Friday, July 29, 2016

Hidden testicle blamed for cat's nine-month wander

A hidden testicle has been blamed for a missing cat's lengthy disappearance and 13 kilometre roam. Nine months ago Percy the cat went missing from his Fountain Place home near central Nelson, New Zealand. Last Sunday the cat, fondly referred to as Mr P, was found 13km away in the neighbouring suburb of Richmond. And his wandering could be all down to raging testosterone.

Owner James Kirkwood said the vet hadn't been able to complete the job when he took Mr P to be neutered. "When I had him neutered they could only find one testicle. I have a friend who is a vet and he said the reason he is wandering is that he's got testosterone because they never found that other one. So I took him straight to the vet and he got back yesterday from surgery and they found it, hopefully that will calm him down a bit."

When Percy left in November last year, Kirkwood distributed flyers and chased up phone calls from people who thought they had seen him. "The thing is people call you and by the time you get there the cat is gone. I just kept it going for six weeks, two months - there were a few calls and dead ends so I decided to stop," he said. "I was spending about 50 bucks a week on petrol looking for him." Kirkwood said he had given up on the search, assuming Percy had been hit by a car or found a new family who fed him well. Until last week, when Kirkwood was contacted by a woman in Richmond who said she thought she might have his cat.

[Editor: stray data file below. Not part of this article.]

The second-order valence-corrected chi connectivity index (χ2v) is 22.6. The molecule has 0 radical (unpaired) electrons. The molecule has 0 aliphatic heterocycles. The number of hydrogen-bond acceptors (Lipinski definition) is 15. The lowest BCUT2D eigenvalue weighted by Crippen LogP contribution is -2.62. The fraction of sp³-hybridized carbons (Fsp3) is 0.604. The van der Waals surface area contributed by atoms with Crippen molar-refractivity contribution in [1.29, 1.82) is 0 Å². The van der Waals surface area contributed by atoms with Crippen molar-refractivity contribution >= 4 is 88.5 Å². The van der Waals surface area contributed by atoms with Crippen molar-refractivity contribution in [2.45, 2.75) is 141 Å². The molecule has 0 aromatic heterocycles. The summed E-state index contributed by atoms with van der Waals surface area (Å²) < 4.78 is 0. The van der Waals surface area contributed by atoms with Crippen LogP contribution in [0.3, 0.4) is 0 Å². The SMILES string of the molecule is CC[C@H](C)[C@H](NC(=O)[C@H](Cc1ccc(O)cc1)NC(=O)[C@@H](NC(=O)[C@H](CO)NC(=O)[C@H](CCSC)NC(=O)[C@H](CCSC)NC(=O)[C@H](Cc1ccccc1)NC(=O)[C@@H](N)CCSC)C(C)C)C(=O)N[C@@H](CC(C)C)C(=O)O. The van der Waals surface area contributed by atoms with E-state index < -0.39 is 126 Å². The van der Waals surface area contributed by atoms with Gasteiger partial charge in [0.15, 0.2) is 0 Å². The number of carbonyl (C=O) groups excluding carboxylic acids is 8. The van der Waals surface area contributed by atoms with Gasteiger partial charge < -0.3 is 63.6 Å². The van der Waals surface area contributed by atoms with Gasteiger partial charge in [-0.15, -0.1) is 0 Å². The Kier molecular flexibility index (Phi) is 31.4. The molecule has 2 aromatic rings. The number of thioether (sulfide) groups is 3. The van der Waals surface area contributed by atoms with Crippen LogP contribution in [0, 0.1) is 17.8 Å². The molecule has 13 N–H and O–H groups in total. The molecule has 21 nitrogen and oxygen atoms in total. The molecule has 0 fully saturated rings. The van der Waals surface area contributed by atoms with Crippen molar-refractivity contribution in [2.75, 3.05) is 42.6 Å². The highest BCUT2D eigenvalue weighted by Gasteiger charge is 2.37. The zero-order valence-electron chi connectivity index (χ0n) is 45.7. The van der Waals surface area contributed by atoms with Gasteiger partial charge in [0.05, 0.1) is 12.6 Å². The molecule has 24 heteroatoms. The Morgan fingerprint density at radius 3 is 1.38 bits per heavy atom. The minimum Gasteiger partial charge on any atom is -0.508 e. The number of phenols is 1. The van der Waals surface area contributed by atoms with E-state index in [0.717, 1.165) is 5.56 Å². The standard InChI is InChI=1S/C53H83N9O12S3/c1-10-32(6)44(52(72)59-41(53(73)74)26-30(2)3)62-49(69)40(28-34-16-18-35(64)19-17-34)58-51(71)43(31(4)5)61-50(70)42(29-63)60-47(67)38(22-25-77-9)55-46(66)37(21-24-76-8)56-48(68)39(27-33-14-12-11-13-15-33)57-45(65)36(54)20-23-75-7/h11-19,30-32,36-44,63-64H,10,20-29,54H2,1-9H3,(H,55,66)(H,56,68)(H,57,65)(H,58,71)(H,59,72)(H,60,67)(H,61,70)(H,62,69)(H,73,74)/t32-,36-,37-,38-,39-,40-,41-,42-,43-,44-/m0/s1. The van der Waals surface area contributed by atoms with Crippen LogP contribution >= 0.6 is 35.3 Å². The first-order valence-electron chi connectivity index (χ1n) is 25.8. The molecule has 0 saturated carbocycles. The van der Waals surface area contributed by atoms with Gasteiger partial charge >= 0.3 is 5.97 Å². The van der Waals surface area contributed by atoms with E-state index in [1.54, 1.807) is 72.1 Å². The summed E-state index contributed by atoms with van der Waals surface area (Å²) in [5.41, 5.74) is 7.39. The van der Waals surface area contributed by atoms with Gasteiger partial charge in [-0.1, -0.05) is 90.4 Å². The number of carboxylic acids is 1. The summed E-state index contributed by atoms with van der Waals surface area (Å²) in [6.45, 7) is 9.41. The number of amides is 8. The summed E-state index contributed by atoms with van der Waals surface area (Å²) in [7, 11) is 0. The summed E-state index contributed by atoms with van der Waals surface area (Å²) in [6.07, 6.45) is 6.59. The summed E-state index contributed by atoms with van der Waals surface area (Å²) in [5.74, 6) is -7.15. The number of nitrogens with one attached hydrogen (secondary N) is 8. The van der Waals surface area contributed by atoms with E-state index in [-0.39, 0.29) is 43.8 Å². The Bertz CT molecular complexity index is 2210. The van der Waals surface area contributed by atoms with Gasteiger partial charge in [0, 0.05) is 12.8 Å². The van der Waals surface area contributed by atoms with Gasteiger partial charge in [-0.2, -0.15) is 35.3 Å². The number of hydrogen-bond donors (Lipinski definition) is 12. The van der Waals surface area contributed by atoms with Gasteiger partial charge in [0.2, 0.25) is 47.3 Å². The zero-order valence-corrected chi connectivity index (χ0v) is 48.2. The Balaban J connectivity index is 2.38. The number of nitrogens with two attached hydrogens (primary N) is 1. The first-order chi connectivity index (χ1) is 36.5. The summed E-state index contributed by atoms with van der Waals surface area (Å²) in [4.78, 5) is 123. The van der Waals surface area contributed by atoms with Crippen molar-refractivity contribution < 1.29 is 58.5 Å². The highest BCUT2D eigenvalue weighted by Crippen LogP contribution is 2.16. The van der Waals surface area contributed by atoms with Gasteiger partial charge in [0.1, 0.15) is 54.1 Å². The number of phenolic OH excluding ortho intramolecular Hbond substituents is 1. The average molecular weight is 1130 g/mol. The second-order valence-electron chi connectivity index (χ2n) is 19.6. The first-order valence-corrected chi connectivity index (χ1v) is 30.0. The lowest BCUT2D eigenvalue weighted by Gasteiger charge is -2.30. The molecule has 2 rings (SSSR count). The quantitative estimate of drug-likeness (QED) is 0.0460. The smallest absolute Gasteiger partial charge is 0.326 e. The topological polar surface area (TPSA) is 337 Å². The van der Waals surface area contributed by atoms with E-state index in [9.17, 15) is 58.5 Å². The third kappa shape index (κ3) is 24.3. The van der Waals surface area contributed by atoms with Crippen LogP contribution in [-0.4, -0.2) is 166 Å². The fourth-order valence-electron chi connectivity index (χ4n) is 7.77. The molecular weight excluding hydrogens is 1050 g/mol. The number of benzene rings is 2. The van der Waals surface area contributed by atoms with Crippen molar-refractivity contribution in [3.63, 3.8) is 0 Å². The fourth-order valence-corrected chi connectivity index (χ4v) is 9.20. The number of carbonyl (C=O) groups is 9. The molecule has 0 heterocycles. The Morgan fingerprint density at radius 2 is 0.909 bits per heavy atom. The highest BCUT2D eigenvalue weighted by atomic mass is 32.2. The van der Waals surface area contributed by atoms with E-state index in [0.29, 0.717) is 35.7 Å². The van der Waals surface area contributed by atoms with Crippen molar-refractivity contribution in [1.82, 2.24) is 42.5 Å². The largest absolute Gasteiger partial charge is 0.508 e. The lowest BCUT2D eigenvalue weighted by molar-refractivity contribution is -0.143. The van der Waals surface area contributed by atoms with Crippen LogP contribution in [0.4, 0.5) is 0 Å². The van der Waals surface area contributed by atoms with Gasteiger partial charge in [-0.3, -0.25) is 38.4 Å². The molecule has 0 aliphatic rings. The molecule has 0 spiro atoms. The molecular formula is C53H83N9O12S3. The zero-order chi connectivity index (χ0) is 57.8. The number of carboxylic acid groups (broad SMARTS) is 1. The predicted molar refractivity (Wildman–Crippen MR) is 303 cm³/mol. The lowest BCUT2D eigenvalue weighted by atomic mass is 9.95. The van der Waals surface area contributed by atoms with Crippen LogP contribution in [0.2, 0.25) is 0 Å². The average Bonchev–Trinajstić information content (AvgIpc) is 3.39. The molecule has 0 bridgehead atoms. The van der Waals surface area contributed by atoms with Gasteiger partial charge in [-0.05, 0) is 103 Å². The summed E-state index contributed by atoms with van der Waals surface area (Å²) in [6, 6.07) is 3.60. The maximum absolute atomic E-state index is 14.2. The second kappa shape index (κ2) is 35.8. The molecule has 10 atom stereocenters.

"I could hardly believe it, at first I was like: 'Oh yeah another search, another chase, another empty, dead end street'," he said. "I thought it was amazing, it was incredible." Richmond woman Kelly Gray said she noticed the stray when she started hearing tapping on her cat door at night. Gray said her daughter encouraged her to post a picture of Percy on Facebook which made its way to Kirkwood. "Percy had probably been with us for three weeks, we really didn't have any choice. I wouldn't be surprised if he made his way back," she said. "A go-pro would have been brilliant to see where he's been."

1 comment:

Barbwire said...

My husband decided the kitten who was abandoned by his mother before his eyes were opened, and who we raised to adulthood should not be neutered. He kept getting into fights, and I finally told the vet to neuter him after a bad fight. However, he had had testosterone in his system for 2 years, and kept acting like he wasn't neutered--spraying, etc. We finally had to give him female hormones to settle him down. That was the last time we ever passed on neutering.